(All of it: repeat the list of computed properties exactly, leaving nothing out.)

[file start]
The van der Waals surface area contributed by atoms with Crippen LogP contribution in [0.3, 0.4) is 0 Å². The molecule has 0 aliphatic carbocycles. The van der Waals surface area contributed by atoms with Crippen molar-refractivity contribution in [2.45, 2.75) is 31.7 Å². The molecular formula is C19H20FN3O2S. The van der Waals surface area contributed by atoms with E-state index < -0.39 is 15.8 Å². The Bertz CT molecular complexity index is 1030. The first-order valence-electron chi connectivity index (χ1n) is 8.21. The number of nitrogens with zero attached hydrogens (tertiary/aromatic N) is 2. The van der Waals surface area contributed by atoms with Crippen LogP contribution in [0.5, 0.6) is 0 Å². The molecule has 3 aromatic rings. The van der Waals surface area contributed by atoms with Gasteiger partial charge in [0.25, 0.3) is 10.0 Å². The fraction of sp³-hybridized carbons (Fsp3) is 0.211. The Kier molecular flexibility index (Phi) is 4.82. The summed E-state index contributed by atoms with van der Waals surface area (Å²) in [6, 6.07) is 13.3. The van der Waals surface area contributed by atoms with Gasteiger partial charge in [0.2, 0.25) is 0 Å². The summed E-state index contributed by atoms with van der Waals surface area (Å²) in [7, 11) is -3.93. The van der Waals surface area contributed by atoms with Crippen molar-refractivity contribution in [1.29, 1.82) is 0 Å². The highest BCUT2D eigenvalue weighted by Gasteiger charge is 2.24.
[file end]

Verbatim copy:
The van der Waals surface area contributed by atoms with Crippen LogP contribution in [0.3, 0.4) is 0 Å². The molecule has 0 aliphatic carbocycles. The van der Waals surface area contributed by atoms with Crippen molar-refractivity contribution in [2.45, 2.75) is 31.7 Å². The molecular formula is C19H20FN3O2S. The van der Waals surface area contributed by atoms with E-state index < -0.39 is 15.8 Å². The Bertz CT molecular complexity index is 1030. The first-order valence-electron chi connectivity index (χ1n) is 8.21. The number of nitrogens with zero attached hydrogens (tertiary/aromatic N) is 2. The van der Waals surface area contributed by atoms with Crippen LogP contribution in [0.5, 0.6) is 0 Å². The molecule has 3 aromatic rings. The van der Waals surface area contributed by atoms with Gasteiger partial charge in [0.25, 0.3) is 10.0 Å². The fraction of sp³-hybridized carbons (Fsp3) is 0.211. The Kier molecular flexibility index (Phi) is 4.82. The summed E-state index contributed by atoms with van der Waals surface area (Å²) in [6, 6.07) is 13.3. The van der Waals surface area contributed by atoms with Gasteiger partial charge in [0.2, 0.25) is 0 Å². The summed E-state index contributed by atoms with van der Waals surface area (Å²) in [7, 11) is -3.93. The van der Waals surface area contributed by atoms with Crippen molar-refractivity contribution in [1.29, 1.82) is 0 Å². The highest BCUT2D eigenvalue weighted by Gasteiger charge is 2.24.